That was the question that started it all.
Back in January of 2010, I was very ill and knew I was going to be spending some hard time in bed and on the couch. I needed some type of artistic distraction besides writing to keep me sane, so I looked into finding cross-stitch patterns.
After doing some research, I found a bunch of really hip designs and finally decided on the Japanese designer Gera‘s scene from “Little Red Riding Hood.” (If you haven’t seen this woman’s patterns, you’ve got to check them out. Lots of fairy tale scenes.)
As I was stitching away, some questions pulsed through my brain: What if LRRH was a real person? Where would she have lived? And if she was real, wouldn’t that make an awesome YA premise?
I read Charles Perrault’s version of LRRH and was shocked to find that his original tale was much darker than the common story we’ve all grown up with. Told as a cautionary tale warning young women of men’s wolfish sexual appetites, this early telling of LRRH was very moralistic and resulted in a tragic ending for the heroine: the wolf “devours” her.
I knew I wanted to make my story dark like Perrault’s version, while also throwing in some of the Grimms’ elements, but I thought the novel would be more interesting if the wolf in the fairy tale was a werewolf. Lo and behold as I was reading all the different versions of the tale I found a French version entitled “The Grandmother” where the wolf was in fact a bzou (werewolf).
After a little more digging, I got lucky. Nearly 60 years after Perrault penned his version of LRRH (1697), one of the most famous alleged werewolf attacks happened in the south of France.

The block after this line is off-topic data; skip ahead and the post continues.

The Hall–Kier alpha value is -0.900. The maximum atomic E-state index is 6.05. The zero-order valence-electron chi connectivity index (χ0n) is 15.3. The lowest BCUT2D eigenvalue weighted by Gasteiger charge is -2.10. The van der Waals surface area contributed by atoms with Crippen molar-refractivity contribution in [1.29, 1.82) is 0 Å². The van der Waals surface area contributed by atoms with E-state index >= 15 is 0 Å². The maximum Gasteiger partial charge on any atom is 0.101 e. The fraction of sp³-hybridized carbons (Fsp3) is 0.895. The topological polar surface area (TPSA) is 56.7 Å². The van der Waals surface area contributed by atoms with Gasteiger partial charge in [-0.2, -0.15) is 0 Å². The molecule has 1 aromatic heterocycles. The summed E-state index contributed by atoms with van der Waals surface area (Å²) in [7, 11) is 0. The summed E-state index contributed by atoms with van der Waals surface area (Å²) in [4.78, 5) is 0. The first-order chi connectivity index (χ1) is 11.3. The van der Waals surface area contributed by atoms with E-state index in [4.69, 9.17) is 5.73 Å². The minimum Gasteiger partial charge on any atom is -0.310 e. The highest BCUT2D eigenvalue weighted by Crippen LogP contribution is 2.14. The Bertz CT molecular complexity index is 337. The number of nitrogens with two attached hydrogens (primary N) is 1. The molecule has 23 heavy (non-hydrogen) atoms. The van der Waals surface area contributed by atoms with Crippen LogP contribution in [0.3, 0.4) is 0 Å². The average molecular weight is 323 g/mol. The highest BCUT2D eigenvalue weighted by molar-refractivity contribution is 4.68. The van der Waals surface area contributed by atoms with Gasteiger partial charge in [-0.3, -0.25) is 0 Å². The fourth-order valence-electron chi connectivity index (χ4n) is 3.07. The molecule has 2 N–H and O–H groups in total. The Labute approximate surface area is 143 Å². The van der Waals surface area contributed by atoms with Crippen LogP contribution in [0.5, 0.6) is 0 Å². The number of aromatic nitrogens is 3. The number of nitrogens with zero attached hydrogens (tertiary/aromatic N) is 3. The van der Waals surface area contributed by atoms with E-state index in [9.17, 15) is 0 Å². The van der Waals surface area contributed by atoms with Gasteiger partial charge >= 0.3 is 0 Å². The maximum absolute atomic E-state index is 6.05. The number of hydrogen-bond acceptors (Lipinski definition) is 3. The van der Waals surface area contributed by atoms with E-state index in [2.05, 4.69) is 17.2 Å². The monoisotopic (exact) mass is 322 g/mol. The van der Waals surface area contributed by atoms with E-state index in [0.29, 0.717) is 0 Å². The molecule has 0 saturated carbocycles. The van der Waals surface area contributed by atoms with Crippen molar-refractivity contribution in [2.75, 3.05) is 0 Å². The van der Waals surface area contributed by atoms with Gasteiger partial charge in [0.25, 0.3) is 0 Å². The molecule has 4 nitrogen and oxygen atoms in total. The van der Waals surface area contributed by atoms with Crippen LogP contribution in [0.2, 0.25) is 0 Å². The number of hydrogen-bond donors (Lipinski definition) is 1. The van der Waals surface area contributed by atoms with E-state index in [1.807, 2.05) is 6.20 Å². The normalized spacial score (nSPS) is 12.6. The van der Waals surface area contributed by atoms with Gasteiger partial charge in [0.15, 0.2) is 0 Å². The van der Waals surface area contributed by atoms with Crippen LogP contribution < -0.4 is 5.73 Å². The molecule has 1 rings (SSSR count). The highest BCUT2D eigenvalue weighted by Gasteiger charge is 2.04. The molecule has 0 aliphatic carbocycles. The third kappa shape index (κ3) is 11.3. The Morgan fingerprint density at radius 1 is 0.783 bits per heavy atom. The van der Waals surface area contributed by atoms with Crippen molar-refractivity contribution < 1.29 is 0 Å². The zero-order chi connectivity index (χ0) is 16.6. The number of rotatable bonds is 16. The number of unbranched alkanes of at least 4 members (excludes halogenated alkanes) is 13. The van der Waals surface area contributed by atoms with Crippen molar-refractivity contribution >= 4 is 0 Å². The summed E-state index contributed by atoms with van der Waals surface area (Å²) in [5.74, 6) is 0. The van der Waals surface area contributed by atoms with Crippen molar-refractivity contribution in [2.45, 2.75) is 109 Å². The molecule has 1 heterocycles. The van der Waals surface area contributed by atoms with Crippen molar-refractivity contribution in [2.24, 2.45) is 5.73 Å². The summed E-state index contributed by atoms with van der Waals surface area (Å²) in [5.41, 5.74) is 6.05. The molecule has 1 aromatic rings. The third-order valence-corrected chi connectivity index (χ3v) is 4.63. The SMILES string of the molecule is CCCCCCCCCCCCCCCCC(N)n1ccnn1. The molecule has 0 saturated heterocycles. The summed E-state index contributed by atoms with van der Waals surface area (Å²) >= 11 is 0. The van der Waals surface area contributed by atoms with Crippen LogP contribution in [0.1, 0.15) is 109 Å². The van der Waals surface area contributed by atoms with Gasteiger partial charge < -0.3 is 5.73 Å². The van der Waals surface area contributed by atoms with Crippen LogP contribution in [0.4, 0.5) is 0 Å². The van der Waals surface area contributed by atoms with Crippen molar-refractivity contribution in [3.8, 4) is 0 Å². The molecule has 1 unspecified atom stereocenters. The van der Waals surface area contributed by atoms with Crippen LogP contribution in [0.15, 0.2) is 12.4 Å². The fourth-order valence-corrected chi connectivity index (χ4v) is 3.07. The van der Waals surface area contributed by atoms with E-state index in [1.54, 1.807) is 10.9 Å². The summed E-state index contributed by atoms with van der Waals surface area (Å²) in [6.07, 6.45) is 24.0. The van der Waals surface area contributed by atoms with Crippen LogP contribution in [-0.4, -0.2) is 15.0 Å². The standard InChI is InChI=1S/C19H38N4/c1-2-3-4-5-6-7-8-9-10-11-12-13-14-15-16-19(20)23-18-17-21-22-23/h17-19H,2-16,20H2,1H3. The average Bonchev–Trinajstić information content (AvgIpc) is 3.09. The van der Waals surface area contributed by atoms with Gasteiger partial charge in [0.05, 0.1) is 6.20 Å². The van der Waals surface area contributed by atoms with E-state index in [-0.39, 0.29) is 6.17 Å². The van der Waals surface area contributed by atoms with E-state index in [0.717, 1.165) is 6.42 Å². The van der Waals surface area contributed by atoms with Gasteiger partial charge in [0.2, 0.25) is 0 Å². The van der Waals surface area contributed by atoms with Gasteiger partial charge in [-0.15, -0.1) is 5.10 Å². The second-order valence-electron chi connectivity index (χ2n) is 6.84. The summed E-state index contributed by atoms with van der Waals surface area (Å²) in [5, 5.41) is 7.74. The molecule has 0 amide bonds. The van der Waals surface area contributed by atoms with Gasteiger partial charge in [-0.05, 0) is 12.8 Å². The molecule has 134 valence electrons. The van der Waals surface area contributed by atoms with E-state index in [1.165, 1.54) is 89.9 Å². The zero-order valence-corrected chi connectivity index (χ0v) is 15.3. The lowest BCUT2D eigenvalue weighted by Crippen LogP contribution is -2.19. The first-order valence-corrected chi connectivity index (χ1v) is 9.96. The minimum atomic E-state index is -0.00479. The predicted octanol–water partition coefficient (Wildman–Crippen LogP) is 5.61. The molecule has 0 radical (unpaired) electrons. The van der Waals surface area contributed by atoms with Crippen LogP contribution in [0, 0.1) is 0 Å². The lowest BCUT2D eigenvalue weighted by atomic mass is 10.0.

The Beast of Gévaudan killed almost one hundred people from 1764-1767 in the Gévaudan province (now the department of Lozère and part of the Haute-Loire department). This was the perfect setting! Additionally, the region is criss-crossed by the Margeride Mountains. I always loved that “Dracula” took place in the Carpathian Mountains. So now I too would have a monster among misty plateaus.
Here are some pictures from around the area. (Can’t wait to plan a trip to all these places!)
Carcassonne is one of the nearby towns in “Scarlette” and coincidentally also was one of the locations where “Robin Hood: Prince of Thieves” was filmed.
Furthermore, it’s no secret that I’m an old school Gothic lit junkie and really wanted to bring the Gothic elements alive in “Scarlette.” So it was with pure joy that I discovered another fact while researching. Horace Walpole is considered the father of the Gothic novel. His Gothic book “The Castle of Otranto” was printed the same year that The Beast of Gévaudan attacks first occurred (1764).
If that wasn’t exciting enough, I also found out that Walpole did in fact know of the Beast. He commented that it was the French equivalent of London’s Cock Lane ghost, which was a haunting involving a suspected poisoning in 1762. Walpole stated, “…compare the two cases and then tell me that we live in an enlightened century.” In 1765 Walpole actually saw the stuffed remains of the first wolf thought to have been the Beast at Versailles. However, the Gévaudan province was in for a terrible surprise when more victims began to turn up all over the countryside during subsequent months.
I had almost everything I needed except a clear idea as to what French peasant life was like during the 18th century. So then came an onslaught of interlibrary loans from all across the country:
And there you have it. Idea from start to finish!
If you are writing a story, I’d love to hear your start to finish journey. Please email me if you’d like to be featured on my site.